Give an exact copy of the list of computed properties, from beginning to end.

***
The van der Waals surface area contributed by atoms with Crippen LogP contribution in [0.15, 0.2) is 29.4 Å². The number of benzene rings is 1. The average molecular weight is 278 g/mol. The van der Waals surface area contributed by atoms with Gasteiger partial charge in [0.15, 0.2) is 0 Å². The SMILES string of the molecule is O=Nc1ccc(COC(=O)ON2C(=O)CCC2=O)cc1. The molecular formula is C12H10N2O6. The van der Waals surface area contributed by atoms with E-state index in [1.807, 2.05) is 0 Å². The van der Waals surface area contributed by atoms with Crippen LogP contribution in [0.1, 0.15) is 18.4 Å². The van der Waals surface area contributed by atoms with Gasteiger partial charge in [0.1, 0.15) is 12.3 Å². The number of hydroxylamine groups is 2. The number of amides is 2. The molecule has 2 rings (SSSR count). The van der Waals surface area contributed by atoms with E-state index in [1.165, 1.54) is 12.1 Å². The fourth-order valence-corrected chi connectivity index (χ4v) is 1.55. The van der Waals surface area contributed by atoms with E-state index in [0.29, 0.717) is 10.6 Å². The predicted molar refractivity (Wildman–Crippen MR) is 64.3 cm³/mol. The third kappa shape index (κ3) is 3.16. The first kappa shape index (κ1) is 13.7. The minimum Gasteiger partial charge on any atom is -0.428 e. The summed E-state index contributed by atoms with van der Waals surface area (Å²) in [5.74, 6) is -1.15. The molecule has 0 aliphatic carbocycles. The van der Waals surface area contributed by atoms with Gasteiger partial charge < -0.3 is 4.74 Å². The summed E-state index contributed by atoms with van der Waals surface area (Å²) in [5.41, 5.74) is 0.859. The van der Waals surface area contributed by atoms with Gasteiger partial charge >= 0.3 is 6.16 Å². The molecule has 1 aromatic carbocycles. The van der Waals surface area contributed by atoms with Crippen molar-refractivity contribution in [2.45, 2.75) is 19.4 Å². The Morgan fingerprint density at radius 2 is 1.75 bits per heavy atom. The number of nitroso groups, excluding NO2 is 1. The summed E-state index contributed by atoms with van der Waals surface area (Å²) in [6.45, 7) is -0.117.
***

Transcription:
The van der Waals surface area contributed by atoms with Crippen LogP contribution in [0.15, 0.2) is 29.4 Å². The number of benzene rings is 1. The average molecular weight is 278 g/mol. The van der Waals surface area contributed by atoms with Gasteiger partial charge in [0.15, 0.2) is 0 Å². The SMILES string of the molecule is O=Nc1ccc(COC(=O)ON2C(=O)CCC2=O)cc1. The molecular formula is C12H10N2O6. The van der Waals surface area contributed by atoms with E-state index in [1.807, 2.05) is 0 Å². The van der Waals surface area contributed by atoms with Crippen LogP contribution in [0.1, 0.15) is 18.4 Å². The van der Waals surface area contributed by atoms with Gasteiger partial charge in [0.1, 0.15) is 12.3 Å². The number of hydroxylamine groups is 2. The number of amides is 2. The molecule has 2 rings (SSSR count). The van der Waals surface area contributed by atoms with E-state index in [1.165, 1.54) is 12.1 Å². The fourth-order valence-corrected chi connectivity index (χ4v) is 1.55. The van der Waals surface area contributed by atoms with E-state index in [0.29, 0.717) is 10.6 Å². The predicted molar refractivity (Wildman–Crippen MR) is 64.3 cm³/mol. The third kappa shape index (κ3) is 3.16. The first kappa shape index (κ1) is 13.7. The minimum Gasteiger partial charge on any atom is -0.428 e. The summed E-state index contributed by atoms with van der Waals surface area (Å²) in [5.74, 6) is -1.15. The molecule has 0 aliphatic carbocycles. The van der Waals surface area contributed by atoms with Gasteiger partial charge < -0.3 is 4.74 Å². The summed E-state index contributed by atoms with van der Waals surface area (Å²) in [5.41, 5.74) is 0.859. The van der Waals surface area contributed by atoms with Gasteiger partial charge >= 0.3 is 6.16 Å². The molecule has 1 aromatic carbocycles. The van der Waals surface area contributed by atoms with Crippen molar-refractivity contribution in [2.45, 2.75) is 19.4 Å². The Morgan fingerprint density at radius 2 is 1.75 bits per heavy atom. The number of nitroso groups, excluding NO2 is 1. The summed E-state index contributed by atoms with van der Waals surface area (Å²) in [6.45, 7) is -0.117.